# ALGORITHM ALLEY

## A Fast Integer Square Root

### Peter Heinrich

Complex calculation has always frustrated speed-conscious programmers, since mathematical formulas often form bottlenecks in programs that rely on them. To cope with this problem, three primary tactics have evolved: eliminate, simplify, and be tricky.

Rarely will a programmer eliminate a calculation completely. (If a program operates without it, why was it there in the first place?) Instead, integer or fixed-point may replace expensive floating-point math. At the same time, a simpler version of the formula may be sought--one which is easier to compute but gives roughly the same result.

If this proves difficult (as it often does), a tricky solution may provide the answer. This approach requires almost as much luck as programming skill, and is definitely the most difficult. Then again, the fun is in the challenge.

### Trick or Treat

The square-root function certainly qualifies as a complex calculation, as anyone who has actually computed one by hand will readily attest. In general, square roots are avoided in speed-critical code, and rank even higher than division on the list of things to avoid. The technique I present here is an iterative approach to finding N, the largest integer less than or equal to the square root of N. Like many tricky solutions, it's also simple, fast, and elegant.

Before attacking the actual algorithm, it might be useful to look briefly at two other iterative methods for computing the square root. Example 1(a) simply applies Newton's Method, a straightforward way to zero in on a value given an initial guess. This method is theoretically fast, having order O(log2N). Unfortunately, it uses a lot of multiplication, which may form a bottleneck in itself.

Example 1(b) uses a different approach, summing terms until they exceed N. The number of terms summed to that point is the square root of N. While this method eliminates the multiplication, it has a higher order of O(N).

It would be nice to find a practical algorithm that also is efficient, that is, one which requires only elementary operations but also is of low order. The Binomial Theorem suggests a possible approach. Assume N is the sum of two numbers, u and v. Then N=(u+v)2=u2+2uv+v2. Choosing u and v carefully may simplify calculation of the quadratic expansion. But what constitutes a good choice?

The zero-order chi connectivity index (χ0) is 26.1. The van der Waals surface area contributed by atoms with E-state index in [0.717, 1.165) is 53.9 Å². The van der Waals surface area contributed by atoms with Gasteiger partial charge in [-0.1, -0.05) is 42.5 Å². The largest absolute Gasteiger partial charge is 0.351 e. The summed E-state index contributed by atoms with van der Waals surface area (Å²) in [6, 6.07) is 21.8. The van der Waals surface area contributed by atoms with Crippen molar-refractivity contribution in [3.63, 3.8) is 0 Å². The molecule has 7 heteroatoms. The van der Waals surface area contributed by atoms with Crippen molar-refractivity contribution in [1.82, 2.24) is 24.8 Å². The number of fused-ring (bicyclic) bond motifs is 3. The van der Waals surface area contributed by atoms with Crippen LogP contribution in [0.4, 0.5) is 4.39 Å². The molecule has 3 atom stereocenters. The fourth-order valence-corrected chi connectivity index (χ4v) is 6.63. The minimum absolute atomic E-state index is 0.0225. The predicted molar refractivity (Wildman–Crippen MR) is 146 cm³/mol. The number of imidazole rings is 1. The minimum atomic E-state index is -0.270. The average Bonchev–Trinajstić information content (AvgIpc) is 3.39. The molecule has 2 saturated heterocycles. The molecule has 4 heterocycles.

### Finding Your Roots

For any number N, it's easy to determine log2N--simply find the position of the highest set bit. Similarly, log2N=log2 N1/2=1/2 log2N indicates the position of highest bit set in result, N. Now the problem just entails finding which of the remaining (less significant) bits, if any, also are set in N.

Let u=21/2 log2 N; that is, let u take the value of the highest bit set in the result, N. It isn't known if the next-lower bit is also set in the result, so let v take its value, then solve u2+2uv+v2. This calculation is easy because each term is a simple shift. Since v is known to be a power of two, even the middle term, 2uv, reduces to a shift operation.

If the sum of all three terms is less than or equal to N, the next-lower bit must be set. In that case, the result just computed will be used for u2 and u=u+v for the next iteration. If the sum is greater than N, the next lower bit isn't set, so u remains unchanged. In either case, move on to the next-lower bit and repeat the process until there are no more bits to test.

Example 2(a) implements (in C) an algorithm that appears to satisfy both design goals. It uses only elementary operations (addition and shift) and is extremely efficient, weighing in at O(log2 N). However, a few minor optimizations still can be performed: determining 1/2 log2 N can be improved; v doesn't have to be recomputed from scratch every iteration; and noticing that 2uv+v2=v(2u+v) simplifies some computation inside the loop. Example 2(b) is the final result.